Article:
Sparkling ornaments, holiday candles, and Christmas centerpieces transform our homes into the perfect winter wonderland. Hanging your pet’s special stocking high out of reach is the perfect way to include your pet in the decorating traditions, because curious pets will likely want to investigate the new decor and smells in the home. Take care to avoid these decorating dangers:

  • Christmas tree — Ensure the tree is secured to a wall or ceiling to prevent pet injury from a falling tree. 
  • Christmas tree preservatives — Pets may drink preservative- and bacteria-laden  Christmas tree water, so keep your tree stand covered, and avoid using any water additives, as most are toxic to pets. 
  • Christmas tree ornaments Place breakable and handmade ornaments on higher branches to prevent a laceration from shattered glass or salt toxicity from eating salt dough ornaments. 
  • Scented candles and potpourri — Keep candles out of your pet’s reach to prevent singed fur, or a house fire. Most scented candles and potpourri contain essential oils that are toxic and potentially deadly to pets, particularly these oils
  • Tinsel and holiday ribbon Feline friends often mistake tinsel and ribbon for cat toys. Ingestion can result in GI distress or blockage that may require surgery, so ensure all tinsel is kept high on the tree and out of paws’ reach, and that holiday ribbons are stored away from curious cats.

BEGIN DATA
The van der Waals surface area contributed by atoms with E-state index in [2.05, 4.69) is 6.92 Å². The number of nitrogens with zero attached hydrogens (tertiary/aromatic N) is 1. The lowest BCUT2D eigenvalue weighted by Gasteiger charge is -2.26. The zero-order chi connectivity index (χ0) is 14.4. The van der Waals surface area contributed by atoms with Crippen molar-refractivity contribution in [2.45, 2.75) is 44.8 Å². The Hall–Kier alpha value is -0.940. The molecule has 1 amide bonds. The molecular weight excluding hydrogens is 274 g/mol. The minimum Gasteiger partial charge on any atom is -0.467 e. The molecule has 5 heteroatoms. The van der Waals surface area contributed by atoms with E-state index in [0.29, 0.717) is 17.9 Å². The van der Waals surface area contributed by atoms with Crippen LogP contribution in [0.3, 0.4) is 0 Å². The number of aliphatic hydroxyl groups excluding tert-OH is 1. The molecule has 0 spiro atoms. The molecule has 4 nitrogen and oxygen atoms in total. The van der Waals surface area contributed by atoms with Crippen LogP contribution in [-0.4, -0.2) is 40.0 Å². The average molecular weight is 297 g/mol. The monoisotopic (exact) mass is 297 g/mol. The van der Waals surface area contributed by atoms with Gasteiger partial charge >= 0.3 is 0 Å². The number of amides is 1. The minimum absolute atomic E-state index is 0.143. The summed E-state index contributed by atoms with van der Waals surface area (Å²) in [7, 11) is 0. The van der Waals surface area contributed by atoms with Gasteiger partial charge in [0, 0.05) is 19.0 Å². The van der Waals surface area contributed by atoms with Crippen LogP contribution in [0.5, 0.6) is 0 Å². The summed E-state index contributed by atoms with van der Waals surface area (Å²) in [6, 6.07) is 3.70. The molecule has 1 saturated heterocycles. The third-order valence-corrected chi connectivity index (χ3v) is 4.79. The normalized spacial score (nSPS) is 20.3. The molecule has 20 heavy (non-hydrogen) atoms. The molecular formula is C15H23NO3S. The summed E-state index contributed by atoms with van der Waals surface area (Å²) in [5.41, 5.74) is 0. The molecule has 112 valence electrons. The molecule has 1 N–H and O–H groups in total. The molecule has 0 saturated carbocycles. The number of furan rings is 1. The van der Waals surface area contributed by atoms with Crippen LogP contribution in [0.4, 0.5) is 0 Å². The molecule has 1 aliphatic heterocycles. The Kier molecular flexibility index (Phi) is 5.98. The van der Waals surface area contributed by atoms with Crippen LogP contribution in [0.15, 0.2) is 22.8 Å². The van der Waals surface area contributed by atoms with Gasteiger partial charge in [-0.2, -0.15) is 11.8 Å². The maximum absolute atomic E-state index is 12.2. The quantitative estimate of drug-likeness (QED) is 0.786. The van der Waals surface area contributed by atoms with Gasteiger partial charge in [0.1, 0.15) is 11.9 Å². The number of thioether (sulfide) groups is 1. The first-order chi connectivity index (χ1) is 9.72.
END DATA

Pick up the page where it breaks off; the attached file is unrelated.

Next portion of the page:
• Wires and batteries — Limit exposure to electrical cords and batteries. Chewing chords can lead to serious injuries, including oral burns and electric shock. Ensure your pet does not have access to batteries, which contain zinc and can lead to GI distress, anemia, seizures, and death in some cases. 

While decking your halls, keep in mind that many popular holiday plants are dangerous to pets. Lilies are particularly dangerous to cats, and eating only a small amount of any part of the plant, including the pollen and leaves, can cause drooling, vomiting, and decreased appetite, and can lead to kidney failure. In addition to lilies, ensure the following plants are out of your pet’s reach:

  • Amaryllis
  • Mistletoe
  • Balsam
  • Pine
  • Cedar
  • Holly 
  • Christmas cactus
  • Poinsettia 

#3: Keep your furry creatures from stirring

Holiday gatherings may be smaller this year, but the excitement and preparations are equally big. From kitchen chaos, to holiday music, to crackling fires, new sights and smells can be stressful to pets, including those who are typically laid back. During meal and party times, designate a pet-safe room or crate where your pet will be comfortable and away from the holiday commotion. Play soft music and provide a special toy or treat to help keep them calm. For extra anxious pets, consider using a pheromone such as Adaptil or Feliway to encourage relaxation.  

Our Southern Crossing Animal Hospital team wishes you and your family a wonderful and safe holiday season. But, should your pets get into any holiday danger, call or message our office—we are always here to help.